In the 1940’s and 1950’s people traded with a business/businessman. The agreement of supply was exclusive, barring a major snafu. My Dada was overseas all of WWII and Korea. He was abroad more than home from 1940 to 1960. During that time, when my Nana needed to fuel up her Chevrolet, she didn’t drive much…you could walk most everywhere but church and even there in good weather… she rang Red. Red owned and ran the gas station/mechanic shop in Normaltown, the part of Athens where Nana lived. After a call or on their regular day, Red would drive his truck over to Nana’s house and park it in Dada’s tree canopied space. Then he would drive the Chevy back to his station and fill her up, check all the belts and fluids, check the tires and clean the windows…and then he would drive it back. He charged her regular price for gas, there was no self-serve, and for any parts: filters or oil he might have to replace. He put the charges on her account. She would settle with him once a month when the Dada’s check arrived from the service.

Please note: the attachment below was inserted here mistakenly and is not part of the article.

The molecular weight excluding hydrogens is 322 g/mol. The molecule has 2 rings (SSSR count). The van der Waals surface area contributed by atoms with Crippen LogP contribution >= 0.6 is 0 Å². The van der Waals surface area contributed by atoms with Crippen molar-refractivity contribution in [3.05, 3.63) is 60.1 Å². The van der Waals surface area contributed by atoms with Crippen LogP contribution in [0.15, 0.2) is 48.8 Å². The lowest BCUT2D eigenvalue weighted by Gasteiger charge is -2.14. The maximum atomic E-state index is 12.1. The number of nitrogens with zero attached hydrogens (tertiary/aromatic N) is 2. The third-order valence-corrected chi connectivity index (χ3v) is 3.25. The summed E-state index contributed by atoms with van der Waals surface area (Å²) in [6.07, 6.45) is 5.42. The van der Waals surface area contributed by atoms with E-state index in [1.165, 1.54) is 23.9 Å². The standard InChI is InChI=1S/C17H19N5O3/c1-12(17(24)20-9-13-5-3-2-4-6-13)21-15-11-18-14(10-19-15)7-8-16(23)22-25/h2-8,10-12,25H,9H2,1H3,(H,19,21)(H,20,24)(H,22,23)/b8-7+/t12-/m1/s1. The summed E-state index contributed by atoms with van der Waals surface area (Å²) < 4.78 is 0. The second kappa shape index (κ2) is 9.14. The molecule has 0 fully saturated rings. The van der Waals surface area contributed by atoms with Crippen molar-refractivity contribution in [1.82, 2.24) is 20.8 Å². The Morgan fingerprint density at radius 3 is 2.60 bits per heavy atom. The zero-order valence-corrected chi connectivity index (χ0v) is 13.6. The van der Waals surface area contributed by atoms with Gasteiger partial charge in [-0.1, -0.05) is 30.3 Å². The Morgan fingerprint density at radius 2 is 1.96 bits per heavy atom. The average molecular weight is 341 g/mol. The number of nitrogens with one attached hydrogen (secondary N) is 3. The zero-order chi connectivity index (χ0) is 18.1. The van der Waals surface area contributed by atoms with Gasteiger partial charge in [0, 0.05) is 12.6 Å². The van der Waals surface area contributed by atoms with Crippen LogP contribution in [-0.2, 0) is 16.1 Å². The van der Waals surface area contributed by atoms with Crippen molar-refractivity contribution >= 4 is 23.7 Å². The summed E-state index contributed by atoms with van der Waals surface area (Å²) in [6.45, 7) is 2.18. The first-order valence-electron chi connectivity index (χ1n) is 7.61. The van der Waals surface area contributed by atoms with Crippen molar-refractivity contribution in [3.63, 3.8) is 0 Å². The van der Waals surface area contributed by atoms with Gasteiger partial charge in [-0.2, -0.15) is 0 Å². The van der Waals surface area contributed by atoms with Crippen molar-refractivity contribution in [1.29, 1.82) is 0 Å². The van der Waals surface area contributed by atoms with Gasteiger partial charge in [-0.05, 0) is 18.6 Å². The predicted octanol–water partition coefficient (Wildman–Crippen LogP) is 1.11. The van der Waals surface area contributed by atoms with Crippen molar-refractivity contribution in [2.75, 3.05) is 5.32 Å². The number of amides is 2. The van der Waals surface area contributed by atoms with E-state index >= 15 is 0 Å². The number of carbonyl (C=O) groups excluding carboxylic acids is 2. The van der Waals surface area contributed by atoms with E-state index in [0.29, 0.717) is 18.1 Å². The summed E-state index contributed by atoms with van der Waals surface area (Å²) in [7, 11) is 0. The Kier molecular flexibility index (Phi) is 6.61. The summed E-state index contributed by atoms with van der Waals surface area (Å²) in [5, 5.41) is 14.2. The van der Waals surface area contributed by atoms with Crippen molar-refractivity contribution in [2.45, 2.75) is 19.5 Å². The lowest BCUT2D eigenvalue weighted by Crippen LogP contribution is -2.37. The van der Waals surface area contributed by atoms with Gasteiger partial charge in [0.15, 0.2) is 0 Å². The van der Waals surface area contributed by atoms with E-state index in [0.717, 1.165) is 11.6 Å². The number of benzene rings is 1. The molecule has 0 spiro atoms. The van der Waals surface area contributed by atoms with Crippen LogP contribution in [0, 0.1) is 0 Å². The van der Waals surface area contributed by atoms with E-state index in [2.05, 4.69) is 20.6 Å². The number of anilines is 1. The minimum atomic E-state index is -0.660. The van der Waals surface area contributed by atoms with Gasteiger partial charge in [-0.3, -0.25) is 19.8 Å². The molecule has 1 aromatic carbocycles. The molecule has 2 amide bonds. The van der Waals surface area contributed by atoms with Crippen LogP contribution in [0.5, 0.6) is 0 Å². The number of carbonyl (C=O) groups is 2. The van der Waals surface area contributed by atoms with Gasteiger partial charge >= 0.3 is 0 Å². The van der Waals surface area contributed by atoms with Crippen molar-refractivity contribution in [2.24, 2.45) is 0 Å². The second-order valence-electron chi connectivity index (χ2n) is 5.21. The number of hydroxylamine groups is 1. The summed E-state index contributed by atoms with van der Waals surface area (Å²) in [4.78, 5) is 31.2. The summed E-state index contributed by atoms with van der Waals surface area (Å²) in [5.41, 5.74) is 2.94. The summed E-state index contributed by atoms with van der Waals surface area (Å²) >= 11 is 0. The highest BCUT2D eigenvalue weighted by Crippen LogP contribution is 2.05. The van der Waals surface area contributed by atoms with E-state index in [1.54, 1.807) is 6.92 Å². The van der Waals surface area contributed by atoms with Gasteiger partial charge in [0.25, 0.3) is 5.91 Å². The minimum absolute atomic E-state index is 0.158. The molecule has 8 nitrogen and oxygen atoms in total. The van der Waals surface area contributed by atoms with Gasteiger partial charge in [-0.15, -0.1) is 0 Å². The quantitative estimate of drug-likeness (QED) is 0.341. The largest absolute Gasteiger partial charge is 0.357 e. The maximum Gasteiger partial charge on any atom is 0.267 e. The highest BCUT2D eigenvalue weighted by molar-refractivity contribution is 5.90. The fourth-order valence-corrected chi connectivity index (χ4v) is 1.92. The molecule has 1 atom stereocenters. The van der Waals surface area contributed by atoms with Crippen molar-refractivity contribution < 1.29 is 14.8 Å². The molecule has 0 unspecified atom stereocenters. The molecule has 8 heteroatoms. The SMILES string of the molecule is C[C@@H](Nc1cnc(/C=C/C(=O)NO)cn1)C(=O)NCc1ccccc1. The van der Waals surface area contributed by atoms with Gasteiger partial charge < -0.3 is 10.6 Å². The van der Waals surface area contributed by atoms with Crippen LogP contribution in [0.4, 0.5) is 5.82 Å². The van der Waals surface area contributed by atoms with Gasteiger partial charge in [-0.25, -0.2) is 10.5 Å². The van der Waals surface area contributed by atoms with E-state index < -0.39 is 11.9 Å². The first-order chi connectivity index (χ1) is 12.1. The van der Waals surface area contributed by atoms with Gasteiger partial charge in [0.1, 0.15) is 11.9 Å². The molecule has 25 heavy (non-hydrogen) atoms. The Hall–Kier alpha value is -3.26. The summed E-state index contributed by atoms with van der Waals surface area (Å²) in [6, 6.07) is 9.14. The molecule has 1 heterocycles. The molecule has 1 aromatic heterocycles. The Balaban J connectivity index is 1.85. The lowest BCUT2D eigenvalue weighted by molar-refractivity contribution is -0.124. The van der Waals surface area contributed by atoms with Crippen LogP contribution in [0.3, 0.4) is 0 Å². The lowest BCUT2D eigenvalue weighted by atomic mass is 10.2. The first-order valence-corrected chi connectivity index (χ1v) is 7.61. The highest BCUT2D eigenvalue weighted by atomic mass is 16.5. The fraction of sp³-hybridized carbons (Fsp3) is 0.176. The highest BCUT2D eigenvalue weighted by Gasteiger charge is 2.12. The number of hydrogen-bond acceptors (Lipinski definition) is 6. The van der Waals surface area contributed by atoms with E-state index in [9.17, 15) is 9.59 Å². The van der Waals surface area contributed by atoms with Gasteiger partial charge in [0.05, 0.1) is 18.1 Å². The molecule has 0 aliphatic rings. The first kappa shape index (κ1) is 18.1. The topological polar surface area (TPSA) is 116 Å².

Even in the 1970’s after self-service has infiltrated even his corner, Red did the same for Nana, “Sarge” having passed on and all. Red took care of Nana and consequently, me, until he died some time in the early 1980’s. Then I pumped her gas.
Red didn’t sell 50 kinds of gum and Slurpies. I remember Dentyne and Wrigley’s and Tom’s peanuts in jar and maybe a box of Moon Pie’s. When Dada, who remember worked for a candy distributor, and I went inside to settle his bill, he always bought me something. And then he made sure to shake the hand of the man who kept his girls going.